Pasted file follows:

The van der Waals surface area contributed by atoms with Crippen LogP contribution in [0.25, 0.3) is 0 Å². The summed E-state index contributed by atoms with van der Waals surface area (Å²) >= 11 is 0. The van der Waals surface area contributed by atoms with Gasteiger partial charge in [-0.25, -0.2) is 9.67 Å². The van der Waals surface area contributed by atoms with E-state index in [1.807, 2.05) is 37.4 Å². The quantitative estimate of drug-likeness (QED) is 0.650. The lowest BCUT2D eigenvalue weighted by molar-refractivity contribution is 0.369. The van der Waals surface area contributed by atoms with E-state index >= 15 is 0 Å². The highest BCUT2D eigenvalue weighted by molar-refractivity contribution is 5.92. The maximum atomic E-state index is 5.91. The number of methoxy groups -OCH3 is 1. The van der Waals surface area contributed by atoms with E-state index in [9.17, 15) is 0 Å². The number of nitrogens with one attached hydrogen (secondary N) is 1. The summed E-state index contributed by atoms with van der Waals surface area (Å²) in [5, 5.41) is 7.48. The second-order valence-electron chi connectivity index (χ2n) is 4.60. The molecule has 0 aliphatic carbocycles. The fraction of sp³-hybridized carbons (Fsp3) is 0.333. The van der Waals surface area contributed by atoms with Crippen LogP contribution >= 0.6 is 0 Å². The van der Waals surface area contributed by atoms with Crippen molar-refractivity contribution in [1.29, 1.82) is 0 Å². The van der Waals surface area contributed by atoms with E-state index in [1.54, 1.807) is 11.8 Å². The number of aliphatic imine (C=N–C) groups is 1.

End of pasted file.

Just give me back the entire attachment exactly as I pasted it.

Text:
The van der Waals surface area contributed by atoms with Crippen LogP contribution in [0.25, 0.3) is 0 Å². The summed E-state index contributed by atoms with van der Waals surface area (Å²) >= 11 is 0. The van der Waals surface area contributed by atoms with Gasteiger partial charge in [-0.25, -0.2) is 9.67 Å². The van der Waals surface area contributed by atoms with E-state index in [1.807, 2.05) is 37.4 Å². The quantitative estimate of drug-likeness (QED) is 0.650. The lowest BCUT2D eigenvalue weighted by molar-refractivity contribution is 0.369. The van der Waals surface area contributed by atoms with E-state index >= 15 is 0 Å². The highest BCUT2D eigenvalue weighted by molar-refractivity contribution is 5.92. The maximum atomic E-state index is 5.91. The number of methoxy groups -OCH3 is 1. The van der Waals surface area contributed by atoms with E-state index in [9.17, 15) is 0 Å². The number of nitrogens with one attached hydrogen (secondary N) is 1. The summed E-state index contributed by atoms with van der Waals surface area (Å²) in [5, 5.41) is 7.48. The second-order valence-electron chi connectivity index (χ2n) is 4.60. The molecule has 0 aliphatic carbocycles. The fraction of sp³-hybridized carbons (Fsp3) is 0.333. The van der Waals surface area contributed by atoms with Crippen LogP contribution >= 0.6 is 0 Å². The van der Waals surface area contributed by atoms with Crippen molar-refractivity contribution in [1.29, 1.82) is 0 Å². The van der Waals surface area contributed by atoms with E-state index in [1.54, 1.807) is 11.8 Å². The number of aliphatic imine (C=N–C) groups is 1.